Choosing the perfect model of wireless speaker systems is difficult whilst faced with a large number of various terms and specifications, for example “sound pressure level”, “output power” etc. I am going to explain the specification “speaker output power” a bit more in this commentary. If you are looking to get a pair of speakers in order to install in your house, you will often be faced with a series of strange terms describing its performance. Many smaller home speakers merely can be driven with several watts power which usually is adequate for a small room. If you intend to shake your walls then you clearly want to opt for a speaker that has up to several hundred watts. “Peak power” describes how much wattage the loudspeaker may endure for a short burst. Music and voice signals naturally always vary regarding their power, i.e. The main reason is that audio signals will show brief peaks of large power which the speaker has to endure. Rms power is measured with a constant sine signal which barely compares with a music signal regarding the power envelope.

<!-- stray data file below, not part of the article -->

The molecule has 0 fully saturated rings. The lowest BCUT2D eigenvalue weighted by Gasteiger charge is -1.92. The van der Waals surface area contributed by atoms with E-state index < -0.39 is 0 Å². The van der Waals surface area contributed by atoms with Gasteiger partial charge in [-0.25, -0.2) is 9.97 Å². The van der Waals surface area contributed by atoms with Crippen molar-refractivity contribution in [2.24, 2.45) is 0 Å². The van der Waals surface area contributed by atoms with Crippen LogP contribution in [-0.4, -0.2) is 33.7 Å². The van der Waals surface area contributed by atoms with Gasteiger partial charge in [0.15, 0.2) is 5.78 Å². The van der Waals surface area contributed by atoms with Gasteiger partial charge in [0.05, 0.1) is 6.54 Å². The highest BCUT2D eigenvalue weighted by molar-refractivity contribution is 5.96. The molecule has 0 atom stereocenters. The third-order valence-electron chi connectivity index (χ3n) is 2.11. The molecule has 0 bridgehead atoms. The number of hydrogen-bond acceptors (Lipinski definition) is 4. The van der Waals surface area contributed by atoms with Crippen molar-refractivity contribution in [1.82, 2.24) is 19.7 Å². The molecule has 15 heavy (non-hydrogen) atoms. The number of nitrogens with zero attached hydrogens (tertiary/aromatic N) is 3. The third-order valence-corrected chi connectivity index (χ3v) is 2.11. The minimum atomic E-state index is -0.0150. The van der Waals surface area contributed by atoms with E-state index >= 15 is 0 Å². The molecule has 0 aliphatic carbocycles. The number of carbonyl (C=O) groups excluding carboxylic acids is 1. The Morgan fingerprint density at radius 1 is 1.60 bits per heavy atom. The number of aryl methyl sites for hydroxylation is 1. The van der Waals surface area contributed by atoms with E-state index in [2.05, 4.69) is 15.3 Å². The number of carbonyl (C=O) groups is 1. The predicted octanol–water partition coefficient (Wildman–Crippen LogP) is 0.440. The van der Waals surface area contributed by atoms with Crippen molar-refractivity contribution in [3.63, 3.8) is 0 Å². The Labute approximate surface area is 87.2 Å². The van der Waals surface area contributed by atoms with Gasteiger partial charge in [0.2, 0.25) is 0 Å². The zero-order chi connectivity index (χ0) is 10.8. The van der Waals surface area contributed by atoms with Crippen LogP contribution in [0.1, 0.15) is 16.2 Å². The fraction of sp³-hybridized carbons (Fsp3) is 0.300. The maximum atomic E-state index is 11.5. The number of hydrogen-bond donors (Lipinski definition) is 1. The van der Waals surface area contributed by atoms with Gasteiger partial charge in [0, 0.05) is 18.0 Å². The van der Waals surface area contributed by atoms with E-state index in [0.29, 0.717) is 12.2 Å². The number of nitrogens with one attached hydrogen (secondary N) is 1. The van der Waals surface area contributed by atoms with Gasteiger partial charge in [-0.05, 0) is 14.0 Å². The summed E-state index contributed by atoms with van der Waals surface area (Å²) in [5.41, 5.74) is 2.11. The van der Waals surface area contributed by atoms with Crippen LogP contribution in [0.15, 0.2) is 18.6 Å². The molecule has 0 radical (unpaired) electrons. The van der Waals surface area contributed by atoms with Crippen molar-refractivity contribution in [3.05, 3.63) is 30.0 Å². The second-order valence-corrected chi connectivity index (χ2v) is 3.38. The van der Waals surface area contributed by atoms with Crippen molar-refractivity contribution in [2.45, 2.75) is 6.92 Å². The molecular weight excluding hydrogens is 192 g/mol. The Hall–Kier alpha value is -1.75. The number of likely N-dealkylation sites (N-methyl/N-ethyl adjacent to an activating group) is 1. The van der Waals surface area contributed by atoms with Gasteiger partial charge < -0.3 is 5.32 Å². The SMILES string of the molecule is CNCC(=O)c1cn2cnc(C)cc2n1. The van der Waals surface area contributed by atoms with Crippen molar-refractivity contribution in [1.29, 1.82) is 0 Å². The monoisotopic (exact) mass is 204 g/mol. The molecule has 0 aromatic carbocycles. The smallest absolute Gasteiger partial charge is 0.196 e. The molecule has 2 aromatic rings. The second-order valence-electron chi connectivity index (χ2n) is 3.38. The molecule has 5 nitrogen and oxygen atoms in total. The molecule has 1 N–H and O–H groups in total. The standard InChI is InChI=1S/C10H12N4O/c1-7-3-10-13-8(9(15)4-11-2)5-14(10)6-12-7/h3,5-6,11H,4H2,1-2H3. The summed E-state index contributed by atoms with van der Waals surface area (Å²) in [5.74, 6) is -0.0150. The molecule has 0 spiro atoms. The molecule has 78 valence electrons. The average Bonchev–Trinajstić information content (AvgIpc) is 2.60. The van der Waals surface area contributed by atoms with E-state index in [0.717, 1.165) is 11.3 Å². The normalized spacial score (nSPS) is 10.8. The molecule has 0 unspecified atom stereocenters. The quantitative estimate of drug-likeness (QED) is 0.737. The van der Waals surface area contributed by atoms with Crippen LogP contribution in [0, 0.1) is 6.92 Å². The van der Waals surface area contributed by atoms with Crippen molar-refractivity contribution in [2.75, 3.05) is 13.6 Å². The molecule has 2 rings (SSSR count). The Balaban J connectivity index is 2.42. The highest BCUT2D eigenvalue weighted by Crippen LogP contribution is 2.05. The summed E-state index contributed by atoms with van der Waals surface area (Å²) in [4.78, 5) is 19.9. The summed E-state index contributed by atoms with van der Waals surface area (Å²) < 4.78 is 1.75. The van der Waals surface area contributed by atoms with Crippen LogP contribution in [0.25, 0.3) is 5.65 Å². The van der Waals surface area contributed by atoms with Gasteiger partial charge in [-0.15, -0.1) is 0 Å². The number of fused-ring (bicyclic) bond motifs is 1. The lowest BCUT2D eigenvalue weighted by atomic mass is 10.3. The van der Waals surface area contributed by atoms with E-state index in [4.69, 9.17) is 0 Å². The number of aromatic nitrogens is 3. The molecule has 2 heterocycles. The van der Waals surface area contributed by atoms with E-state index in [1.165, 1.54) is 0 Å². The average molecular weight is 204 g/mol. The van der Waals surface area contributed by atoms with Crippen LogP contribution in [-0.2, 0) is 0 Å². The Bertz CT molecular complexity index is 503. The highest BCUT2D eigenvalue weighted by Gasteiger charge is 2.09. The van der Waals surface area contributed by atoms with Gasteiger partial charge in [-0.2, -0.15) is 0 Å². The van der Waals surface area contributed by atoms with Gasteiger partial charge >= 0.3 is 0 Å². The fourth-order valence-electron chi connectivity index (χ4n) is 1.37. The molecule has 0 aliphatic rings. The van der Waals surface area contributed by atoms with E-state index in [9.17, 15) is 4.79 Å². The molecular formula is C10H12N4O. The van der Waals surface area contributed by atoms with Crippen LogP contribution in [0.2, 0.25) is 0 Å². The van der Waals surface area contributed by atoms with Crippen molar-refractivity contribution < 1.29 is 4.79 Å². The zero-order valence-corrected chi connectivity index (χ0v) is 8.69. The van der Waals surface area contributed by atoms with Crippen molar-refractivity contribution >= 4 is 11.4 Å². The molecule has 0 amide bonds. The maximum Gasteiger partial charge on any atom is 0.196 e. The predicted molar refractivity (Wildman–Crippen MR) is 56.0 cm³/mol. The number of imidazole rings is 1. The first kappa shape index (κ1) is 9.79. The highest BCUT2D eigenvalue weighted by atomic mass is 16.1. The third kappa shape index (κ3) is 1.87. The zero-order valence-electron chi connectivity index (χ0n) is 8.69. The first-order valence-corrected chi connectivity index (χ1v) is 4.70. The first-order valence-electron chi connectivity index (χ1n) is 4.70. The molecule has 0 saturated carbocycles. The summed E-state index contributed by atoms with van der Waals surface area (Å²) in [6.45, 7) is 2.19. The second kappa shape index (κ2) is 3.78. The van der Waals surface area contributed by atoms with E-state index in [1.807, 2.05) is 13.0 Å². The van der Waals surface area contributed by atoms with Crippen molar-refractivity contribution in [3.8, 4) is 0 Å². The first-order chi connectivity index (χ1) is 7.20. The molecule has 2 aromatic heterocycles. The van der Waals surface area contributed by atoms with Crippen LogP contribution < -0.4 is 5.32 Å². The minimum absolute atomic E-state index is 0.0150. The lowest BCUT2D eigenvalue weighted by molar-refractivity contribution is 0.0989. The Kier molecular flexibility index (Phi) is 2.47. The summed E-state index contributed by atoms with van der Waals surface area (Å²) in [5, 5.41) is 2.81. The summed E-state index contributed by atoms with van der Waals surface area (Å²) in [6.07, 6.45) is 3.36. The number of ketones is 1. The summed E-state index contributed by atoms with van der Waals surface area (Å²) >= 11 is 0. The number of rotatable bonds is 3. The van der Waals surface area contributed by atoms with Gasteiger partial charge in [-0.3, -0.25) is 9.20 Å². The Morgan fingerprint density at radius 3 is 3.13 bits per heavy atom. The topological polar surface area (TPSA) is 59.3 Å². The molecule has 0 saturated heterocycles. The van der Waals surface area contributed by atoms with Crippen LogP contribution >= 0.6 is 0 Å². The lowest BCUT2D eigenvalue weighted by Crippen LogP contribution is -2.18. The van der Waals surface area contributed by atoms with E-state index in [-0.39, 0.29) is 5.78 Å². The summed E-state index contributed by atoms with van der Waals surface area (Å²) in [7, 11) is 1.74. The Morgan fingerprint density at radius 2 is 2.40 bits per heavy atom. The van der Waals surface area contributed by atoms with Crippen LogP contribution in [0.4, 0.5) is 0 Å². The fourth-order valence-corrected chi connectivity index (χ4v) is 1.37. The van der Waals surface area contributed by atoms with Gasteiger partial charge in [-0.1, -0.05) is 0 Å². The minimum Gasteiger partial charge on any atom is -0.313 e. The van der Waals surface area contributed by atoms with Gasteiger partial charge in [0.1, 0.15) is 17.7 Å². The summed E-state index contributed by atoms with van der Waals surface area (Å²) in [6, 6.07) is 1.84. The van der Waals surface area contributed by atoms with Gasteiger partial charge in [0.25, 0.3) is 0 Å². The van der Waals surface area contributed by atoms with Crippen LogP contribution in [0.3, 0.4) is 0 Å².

Typically the impedance of the loudspeakers that you connect to your audio amplifier will determine how much power your amplifier can provide. On the other hand, ideally the maker of your amp is going to tell which speaker impedance the amplifier can drive.